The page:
I am only the interpreter of your great yearnings for justice…Foreign capital, imperialism and reactionary forces created the conditions [we are facing today]. The march of history does not stop with crime or repression [inflicted upon us]. We will overcome this most difficult chapter. It is possible they will crush us but the future will belong to the people, it will belong to the workers [as]... humanity marches on towards better living conditions. Workers of my country: I have faith in Chile and its destiny; [we] will overcome this bitter, gray moment. Always keep in mind, that sooner rather than later, the grand avenues through which the free man passes will open up, to build a better society. Long live Chile! Long live the people! Long live the workers! Excerpts from Socialist President Salvador Allende's last speech to his people, Sept 11, 1973.

This event is sponsored by the Transformative Learning Center-OISE/UT-, CERLAC, the Socialist Project, and Solidarity and Action Chile.

Day: November 4th, 2003
Time: 7:00 p.m.
George Ignatieff
Theatre Trinity College, University of Toronto
15 Devonshire Place
Reception to follow at Massey College

Title of the Presentation:
Learn about the adventures of the feminist movement in the 21st Century when earthlings of all colors, classes and genders were finally successful in toppling the Patriarchal Empire. Hear about the strategies and choreographies that were utilized by these courageous rebels in their search for peace within and around themselves. Share their joy as their visions of a new society came into being.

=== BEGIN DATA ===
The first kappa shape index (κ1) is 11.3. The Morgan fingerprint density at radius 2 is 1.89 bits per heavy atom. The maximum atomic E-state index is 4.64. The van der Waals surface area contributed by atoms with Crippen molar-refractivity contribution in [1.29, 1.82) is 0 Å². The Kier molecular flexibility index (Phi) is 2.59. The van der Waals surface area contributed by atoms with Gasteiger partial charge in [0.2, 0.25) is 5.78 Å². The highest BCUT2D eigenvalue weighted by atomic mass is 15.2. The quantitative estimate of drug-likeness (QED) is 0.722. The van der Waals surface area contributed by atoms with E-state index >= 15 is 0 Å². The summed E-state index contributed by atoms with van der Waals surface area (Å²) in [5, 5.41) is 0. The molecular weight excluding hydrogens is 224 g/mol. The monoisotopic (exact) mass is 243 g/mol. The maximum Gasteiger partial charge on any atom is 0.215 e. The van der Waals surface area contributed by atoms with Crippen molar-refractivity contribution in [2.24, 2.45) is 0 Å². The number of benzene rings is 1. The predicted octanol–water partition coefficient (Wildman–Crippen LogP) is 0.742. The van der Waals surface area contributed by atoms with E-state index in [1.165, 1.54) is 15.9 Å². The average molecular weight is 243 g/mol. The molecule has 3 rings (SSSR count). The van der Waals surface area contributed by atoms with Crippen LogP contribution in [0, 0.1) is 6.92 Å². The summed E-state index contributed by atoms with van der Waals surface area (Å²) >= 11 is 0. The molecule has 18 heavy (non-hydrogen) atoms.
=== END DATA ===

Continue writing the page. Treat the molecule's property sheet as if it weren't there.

Presenter Name:Alda Facio, Distinguished Visitor from Costa Rica.

Brief biography:Alda is a jurist, writer and international expert on women's human rights, violence against women and feminist analysis of the law.
In September 1996, Alda was awarded the first Women's Human Rights Award from International Women, Law and Development in Washington D.C.
As one of the founders of the Women's Caucus for Gender Justice in the International Criminal Court (ICC), she was its first Director from July 1997 to September 1999.
Since 1990, she has been the Director of the Women, Gender and Justice Program at the United Nations Latin American Institute for Crime Prevention (ILANUD) based in Costa Rica. The Program focuses its work around the elimination of gender inequality and violence against women from a criminal and human rights perspective. It does legal, social and political analysis and research; and trains judges, parliamentarians, police, lawyers and women. Alda has written widely on these issues and was one of the first women in Latin America to denounce the androcentric bias in Human Rights law and practices. For 14 years she was a correspondent for FEMPRESS, a Latin American Feminist Magazine.

Made possible through a grant from International Development Research Centre (IDRC)
For further information phone: (416) 923-6641 x2204

Email address: afacio@oise.utoronto.ca
Webpage address:


El Contrato
NFB Premiere Screening
Bloor Cinema (506 Bloor St W at Bathurst)
Wednesday September 24th, 2003
7:00 pm
Reservation Line: 416.952.8958
Admission $5.00  

 J4MW Special Invitation
The National Film Board of Canada presents